So, it's clear that, as John Cook, of the University of Queensland, and lead author of the above-cited scientific report, we clearly have a consensus gap which is holding back meaningful action, particularly in the political sphere. Maine Independent Angus King got it right, I think, when he said, “I rise tonight in puzzlement as to how this issue became a partisan issue. It’s a scientific issue.”

The session was a rallying point that was successful in calling attention to the issue, but bringing no action on any legislation,including the bipartisan Shaheen-Portman energy efficiency bill. The bill, which would strengthen building codes for efficiency, increase Federal R&D for high efficiency technologies and require the Federal government to utilize such technology wherever possible, was reintroduced by the bipartisan pair a couple of weeks before the all-night session. The bill, which had previously stalled, is deserving of support, but received little from the sharply divided body. Said New Hampshire Senator Jeanne Shaheen, “We know energy efficiency is the cheapest fastest way to deal with our energy needs, so I’m really hopeful that with some additional sponsors on the bill that we’re able this time to get it through the Senate and have a good reception in the House.”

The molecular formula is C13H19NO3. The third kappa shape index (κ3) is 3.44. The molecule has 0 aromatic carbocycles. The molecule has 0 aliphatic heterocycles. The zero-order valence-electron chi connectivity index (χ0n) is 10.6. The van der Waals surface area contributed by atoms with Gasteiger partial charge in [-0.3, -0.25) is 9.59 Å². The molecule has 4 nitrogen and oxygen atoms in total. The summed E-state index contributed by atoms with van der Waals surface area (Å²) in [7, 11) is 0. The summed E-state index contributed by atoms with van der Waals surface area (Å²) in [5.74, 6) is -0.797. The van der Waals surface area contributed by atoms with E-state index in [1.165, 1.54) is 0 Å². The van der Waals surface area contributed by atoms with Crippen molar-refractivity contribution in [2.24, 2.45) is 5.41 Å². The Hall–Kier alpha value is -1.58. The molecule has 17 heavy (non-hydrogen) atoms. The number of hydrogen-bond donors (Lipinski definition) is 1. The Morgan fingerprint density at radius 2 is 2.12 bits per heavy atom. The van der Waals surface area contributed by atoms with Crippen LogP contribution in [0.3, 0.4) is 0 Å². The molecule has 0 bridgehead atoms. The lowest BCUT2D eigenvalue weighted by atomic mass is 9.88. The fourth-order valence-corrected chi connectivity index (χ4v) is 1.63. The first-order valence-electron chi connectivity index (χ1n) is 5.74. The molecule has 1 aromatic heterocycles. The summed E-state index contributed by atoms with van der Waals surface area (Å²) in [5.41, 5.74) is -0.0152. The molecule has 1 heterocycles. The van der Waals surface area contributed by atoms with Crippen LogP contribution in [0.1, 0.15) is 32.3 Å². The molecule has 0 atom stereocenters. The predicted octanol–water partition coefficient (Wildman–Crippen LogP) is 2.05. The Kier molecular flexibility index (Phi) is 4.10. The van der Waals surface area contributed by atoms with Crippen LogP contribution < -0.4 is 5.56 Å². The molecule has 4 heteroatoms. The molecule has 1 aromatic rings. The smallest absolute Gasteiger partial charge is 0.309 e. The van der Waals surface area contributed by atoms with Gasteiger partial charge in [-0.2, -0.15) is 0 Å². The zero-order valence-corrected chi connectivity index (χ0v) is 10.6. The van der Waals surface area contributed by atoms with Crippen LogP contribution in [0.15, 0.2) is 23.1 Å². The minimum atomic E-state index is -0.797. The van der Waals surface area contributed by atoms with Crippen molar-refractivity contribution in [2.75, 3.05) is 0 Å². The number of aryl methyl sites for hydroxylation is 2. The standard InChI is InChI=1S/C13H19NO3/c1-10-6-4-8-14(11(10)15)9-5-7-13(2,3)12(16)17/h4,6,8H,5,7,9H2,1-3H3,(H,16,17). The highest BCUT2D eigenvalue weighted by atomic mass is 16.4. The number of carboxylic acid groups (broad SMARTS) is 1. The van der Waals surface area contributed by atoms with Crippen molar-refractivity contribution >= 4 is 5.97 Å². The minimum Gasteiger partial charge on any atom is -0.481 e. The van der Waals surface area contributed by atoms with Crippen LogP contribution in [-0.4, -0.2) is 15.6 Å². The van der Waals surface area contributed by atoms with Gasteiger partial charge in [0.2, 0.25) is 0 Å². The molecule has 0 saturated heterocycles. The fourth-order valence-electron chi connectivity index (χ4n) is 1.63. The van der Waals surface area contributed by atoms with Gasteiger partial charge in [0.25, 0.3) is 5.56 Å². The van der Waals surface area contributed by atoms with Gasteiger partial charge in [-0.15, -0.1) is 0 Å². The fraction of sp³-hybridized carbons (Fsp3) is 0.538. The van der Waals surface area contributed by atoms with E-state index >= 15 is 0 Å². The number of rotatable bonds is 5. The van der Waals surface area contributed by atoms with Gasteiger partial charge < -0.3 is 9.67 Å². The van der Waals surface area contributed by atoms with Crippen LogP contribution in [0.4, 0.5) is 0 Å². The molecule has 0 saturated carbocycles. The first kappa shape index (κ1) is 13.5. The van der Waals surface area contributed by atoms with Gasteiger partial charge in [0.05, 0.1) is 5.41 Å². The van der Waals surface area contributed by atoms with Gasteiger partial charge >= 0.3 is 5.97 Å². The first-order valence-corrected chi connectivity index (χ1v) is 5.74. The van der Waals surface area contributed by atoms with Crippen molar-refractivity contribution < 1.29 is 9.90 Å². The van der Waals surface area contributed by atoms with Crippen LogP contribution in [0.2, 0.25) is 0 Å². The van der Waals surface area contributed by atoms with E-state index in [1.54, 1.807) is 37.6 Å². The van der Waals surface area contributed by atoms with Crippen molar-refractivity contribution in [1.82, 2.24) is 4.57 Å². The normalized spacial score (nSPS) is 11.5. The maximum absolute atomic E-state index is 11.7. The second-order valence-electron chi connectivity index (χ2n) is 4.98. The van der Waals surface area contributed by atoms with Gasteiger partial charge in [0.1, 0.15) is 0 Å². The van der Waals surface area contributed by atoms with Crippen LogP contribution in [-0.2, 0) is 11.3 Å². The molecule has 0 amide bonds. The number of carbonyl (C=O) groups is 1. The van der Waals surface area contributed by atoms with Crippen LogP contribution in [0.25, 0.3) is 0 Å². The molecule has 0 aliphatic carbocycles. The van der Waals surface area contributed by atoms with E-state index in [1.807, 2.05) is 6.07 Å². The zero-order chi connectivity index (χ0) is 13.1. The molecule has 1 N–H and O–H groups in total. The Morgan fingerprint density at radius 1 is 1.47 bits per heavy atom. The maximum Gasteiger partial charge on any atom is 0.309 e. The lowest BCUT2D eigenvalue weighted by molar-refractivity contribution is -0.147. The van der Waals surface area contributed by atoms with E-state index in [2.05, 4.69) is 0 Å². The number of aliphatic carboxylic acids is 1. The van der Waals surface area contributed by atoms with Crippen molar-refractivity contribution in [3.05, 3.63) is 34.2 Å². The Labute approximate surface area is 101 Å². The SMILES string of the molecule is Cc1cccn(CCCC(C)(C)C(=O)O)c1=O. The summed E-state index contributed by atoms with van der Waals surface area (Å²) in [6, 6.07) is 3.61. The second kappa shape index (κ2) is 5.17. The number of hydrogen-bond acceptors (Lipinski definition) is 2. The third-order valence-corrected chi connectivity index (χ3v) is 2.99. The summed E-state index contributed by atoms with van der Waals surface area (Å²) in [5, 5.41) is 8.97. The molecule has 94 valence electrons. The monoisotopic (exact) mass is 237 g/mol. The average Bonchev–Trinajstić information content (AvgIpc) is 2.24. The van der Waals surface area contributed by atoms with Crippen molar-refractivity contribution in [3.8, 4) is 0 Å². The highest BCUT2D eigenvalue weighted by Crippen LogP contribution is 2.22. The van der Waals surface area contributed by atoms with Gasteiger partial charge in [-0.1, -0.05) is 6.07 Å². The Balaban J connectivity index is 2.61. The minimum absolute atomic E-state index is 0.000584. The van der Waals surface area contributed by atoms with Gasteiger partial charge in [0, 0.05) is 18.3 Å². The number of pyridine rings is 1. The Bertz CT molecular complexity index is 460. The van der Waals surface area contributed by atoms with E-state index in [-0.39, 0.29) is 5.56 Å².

The bill was tweaked with compromises aimed at support from Republicans, but has yet to make it to the floor.

Right now, the legislation that might have the best chance of getting past obstreperous Republicans is a revenue-neutral carbon tax. A number of conservatives have recently come out in support of such a measure including retired South Carolina Congressman Bob Inglis. Inglis calls it an “income tax-cutting, EPA-shrinking, China-in carbon tax.” What he apparently likes about such a bill is that it would reduce the role of the EPA in regulating industry and coerce foreign countries like China through an import tax structure, to follow suit. Inglis calls it “the formation of an environmental right” that is “biblically accountable.”

He is calling upon conservatives to lead this, and to get away from “science denial.”

Given the acrimonious climate in Washington, it's been clear for a while that what has been most needed is a climate champion coming from the right. Now, with Inglis' Energy and Enterprise Initiative, this could possibly be the best way forward.

It's good to see the Senate staying awake on this issue, but a talk-only meeting accomplishes little more than a slumber party. It's time to put aside political differences and take meaningful action. A revenue neutral carbon tax is a good idea, even if the Wall Street Journal supports it. Maybe Senate Democrats will show more political courage than their Republican counterparts have done by actually taking one of their opponents' ideas seriously. Because Republicans will never endorse any solution to the issue unless they can trace some portion of its origin in their own camp.

Image credit: wikimedia.org